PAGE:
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There’s no more money, Hammond tells cabinet

Discussion in 'Education news' started by ridleyrumpus, Jun 19, 2018.

  1. ridleyrumpus

    ridleyrumpus Established commenter

    PeterQuint likes this.
  2. peakster

    peakster Star commenter

    When the BREXIT dividend kicks in there will be pots of money

    (I'm being sarcastic)
     
  3. phlogiston

    phlogiston Star commenter

    There's not been any money since about 2008, and every penny spent on education will have to be prised from his grudging fingers.
    On the other hand the new Mayor of Cambridgeshire has pots of money that he seems to want to spend on a motorway to Wisbech and a Cambridge metro. It doesn't make sense to me,
     
    PeterQuint likes this.
  4. Lalex123

    Lalex123 Occasional commenter

    It amazes me that people continue to vote Tory when they’ve left our public services in such a mess, and sold off the rest to incapable private companies who have run them into the ground.

    If all types of tax have risen in the past 10 years because of austerity, how is there no money? I know we’re paying back our national debt but at what cost? Some people’s lives are being permanently ruined by all the changes to welfare, some people are even losing their lives.
     
  5. -Maximilian-

    -Maximilian- New commenter

    Still waiting on the next pay rise deal. I have little hope of anything much greater than 1% and expect to be poorer (again next year). It’s wonderful knowing that you are working for less in real terms as each year goes by.
     
  6. drvs

    drvs Star commenter

    IMO 3 factors have made the NHS an unservicable monster:

    1) Advancements in (very expensive) technology (ongoing)
    2) Advancements in (very expensive) pharmaceuticals (ongoing)
    3) Old and / or sick people living much longer thanks to, but also requiring more access to, the above ... plus care costs

    To attempt to even "maintain" a standard of care in the above framework is simply going to cost more and more and more under the status quo. Without radical change, the NHS will keep this country on its knees for many years to come.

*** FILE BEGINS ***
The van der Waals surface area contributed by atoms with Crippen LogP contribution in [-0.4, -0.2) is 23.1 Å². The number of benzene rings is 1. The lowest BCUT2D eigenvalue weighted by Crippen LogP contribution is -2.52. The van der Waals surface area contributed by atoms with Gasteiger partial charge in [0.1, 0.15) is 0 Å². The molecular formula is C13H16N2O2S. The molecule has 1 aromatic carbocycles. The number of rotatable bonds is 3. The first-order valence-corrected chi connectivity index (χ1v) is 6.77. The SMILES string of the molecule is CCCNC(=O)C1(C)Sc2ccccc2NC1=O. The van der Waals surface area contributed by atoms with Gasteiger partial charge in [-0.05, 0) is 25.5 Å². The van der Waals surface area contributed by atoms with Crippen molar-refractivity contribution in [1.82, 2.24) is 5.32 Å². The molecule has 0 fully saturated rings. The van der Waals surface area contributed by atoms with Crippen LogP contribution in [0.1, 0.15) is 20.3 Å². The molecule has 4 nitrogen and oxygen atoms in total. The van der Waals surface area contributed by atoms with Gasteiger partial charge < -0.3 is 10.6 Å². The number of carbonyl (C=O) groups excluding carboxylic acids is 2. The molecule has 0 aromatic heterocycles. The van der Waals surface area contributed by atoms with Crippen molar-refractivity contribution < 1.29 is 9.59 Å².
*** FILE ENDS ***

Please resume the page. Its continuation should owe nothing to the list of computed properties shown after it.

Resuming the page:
7. JL48

    JL48 Star commenter

    The problem with this argument is that it ignores the fact that we spend less on our health system as a % of GDP than many other similarly industrialised countries.

    [​IMG]
     
  8. binaryhex

    binaryhex Lead commenter

    "It amazes me that people continue to vote Tory when they’ve left our public services in such a mess"

    I agree with you, but the thought of Red 'head in the clouds' Jezza, the loddazmoney 'throw a sicky when the interview doesn't go right' Diana Abbot and 'Jobs for life, jobs for the boys' McCluskey running the economy is not something I'm willing to contemplate or vote for.
     
  9. drvs

    drvs Star commenter

    How does comparing our spending to that of other countries highlight a problem with the argument that the costs in this country are rising above the funding level in this country?

    Context free statistics. The above graph includes privately paid for healthcare which is why the US is so high and the UK is so low. In public spending, these countries are all within a range of a couple of percentage points and the UK isn't the lowest. More useful representation of the 2015 stats:

    [​IMG]
    Are you making an argument for patients paying for more private treatment to take some strain off the NHS funding?
     
  10. JL48

    JL48 Star commenter

    The issues you brought up about ageing populations and expensive new technology are equally valid in other countries too. My point is that we spend relatively little on our health system as a % of GDP compared to most other similarly industrialised countries.
    1% of the UK's GDP is around £20 billion.
    Personally no, but some would argue yes. My point was not about public vs private, but that part of the issue of healthcare in the UK is that we spend less as a nation on healthcare than most other similarly industrialised countries.